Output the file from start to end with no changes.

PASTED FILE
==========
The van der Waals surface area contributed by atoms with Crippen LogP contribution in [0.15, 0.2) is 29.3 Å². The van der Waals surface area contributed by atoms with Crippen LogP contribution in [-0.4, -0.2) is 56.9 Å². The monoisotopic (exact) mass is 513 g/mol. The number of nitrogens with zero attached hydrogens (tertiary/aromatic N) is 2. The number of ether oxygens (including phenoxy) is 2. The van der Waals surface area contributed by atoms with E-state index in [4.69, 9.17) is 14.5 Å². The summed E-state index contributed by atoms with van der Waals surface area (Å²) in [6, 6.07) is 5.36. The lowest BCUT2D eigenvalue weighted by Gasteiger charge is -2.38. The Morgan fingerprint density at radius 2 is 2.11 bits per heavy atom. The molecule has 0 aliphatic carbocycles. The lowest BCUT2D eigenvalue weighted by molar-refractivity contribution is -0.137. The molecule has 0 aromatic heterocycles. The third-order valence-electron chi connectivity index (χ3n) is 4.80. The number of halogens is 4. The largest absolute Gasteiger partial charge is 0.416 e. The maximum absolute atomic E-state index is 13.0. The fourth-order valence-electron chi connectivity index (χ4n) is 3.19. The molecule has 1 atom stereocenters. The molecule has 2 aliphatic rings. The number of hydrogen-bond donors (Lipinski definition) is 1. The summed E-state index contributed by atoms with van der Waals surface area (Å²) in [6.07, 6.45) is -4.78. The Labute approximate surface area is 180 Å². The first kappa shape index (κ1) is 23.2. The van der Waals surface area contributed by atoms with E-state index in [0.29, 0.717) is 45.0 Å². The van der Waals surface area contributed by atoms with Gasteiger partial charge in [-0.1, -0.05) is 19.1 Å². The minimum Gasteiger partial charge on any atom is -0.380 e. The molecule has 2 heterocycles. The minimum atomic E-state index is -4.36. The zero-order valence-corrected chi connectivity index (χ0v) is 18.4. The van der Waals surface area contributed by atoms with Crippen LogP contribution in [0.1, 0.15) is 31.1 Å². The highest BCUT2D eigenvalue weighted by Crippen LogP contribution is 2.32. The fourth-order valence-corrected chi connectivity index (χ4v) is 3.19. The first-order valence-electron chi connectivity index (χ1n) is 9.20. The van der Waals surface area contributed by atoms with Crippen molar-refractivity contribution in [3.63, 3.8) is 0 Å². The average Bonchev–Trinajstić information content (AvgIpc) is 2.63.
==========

The van der Waals surface area contributed by atoms with Crippen LogP contribution in [0.15, 0.2) is 29.3 Å². The van der Waals surface area contributed by atoms with Crippen LogP contribution in [-0.4, -0.2) is 56.9 Å². The monoisotopic (exact) mass is 513 g/mol. The number of nitrogens with zero attached hydrogens (tertiary/aromatic N) is 2. The number of ether oxygens (including phenoxy) is 2. The van der Waals surface area contributed by atoms with E-state index in [4.69, 9.17) is 14.5 Å². The summed E-state index contributed by atoms with van der Waals surface area (Å²) in [6, 6.07) is 5.36. The lowest BCUT2D eigenvalue weighted by Gasteiger charge is -2.38. The Morgan fingerprint density at radius 2 is 2.11 bits per heavy atom. The molecule has 0 aliphatic carbocycles. The lowest BCUT2D eigenvalue weighted by molar-refractivity contribution is -0.137. The molecule has 0 aromatic heterocycles. The third-order valence-electron chi connectivity index (χ3n) is 4.80. The number of halogens is 4. The largest absolute Gasteiger partial charge is 0.416 e. The maximum absolute atomic E-state index is 13.0. The fourth-order valence-electron chi connectivity index (χ4n) is 3.19. The molecule has 1 atom stereocenters. The molecule has 2 aliphatic rings. The number of hydrogen-bond donors (Lipinski definition) is 1. The summed E-state index contributed by atoms with van der Waals surface area (Å²) in [6.07, 6.45) is -4.78. The Labute approximate surface area is 180 Å². The first kappa shape index (κ1) is 23.2. The van der Waals surface area contributed by atoms with E-state index in [0.29, 0.717) is 45.0 Å². The van der Waals surface area contributed by atoms with Gasteiger partial charge in [-0.1, -0.05) is 19.1 Å². The minimum Gasteiger partial charge on any atom is -0.380 e. The molecule has 2 heterocycles. The minimum atomic E-state index is -4.36. The zero-order valence-corrected chi connectivity index (χ0v) is 18.4. The van der Waals surface area contributed by atoms with Crippen LogP contribution in [0.1, 0.15) is 31.1 Å². The highest BCUT2D eigenvalue weighted by Crippen LogP contribution is 2.32. The fourth-order valence-corrected chi connectivity index (χ4v) is 3.19. The first-order valence-electron chi connectivity index (χ1n) is 9.20. The van der Waals surface area contributed by atoms with Crippen molar-refractivity contribution in [3.63, 3.8) is 0 Å². The average Bonchev–Trinajstić information content (AvgIpc) is 2.63.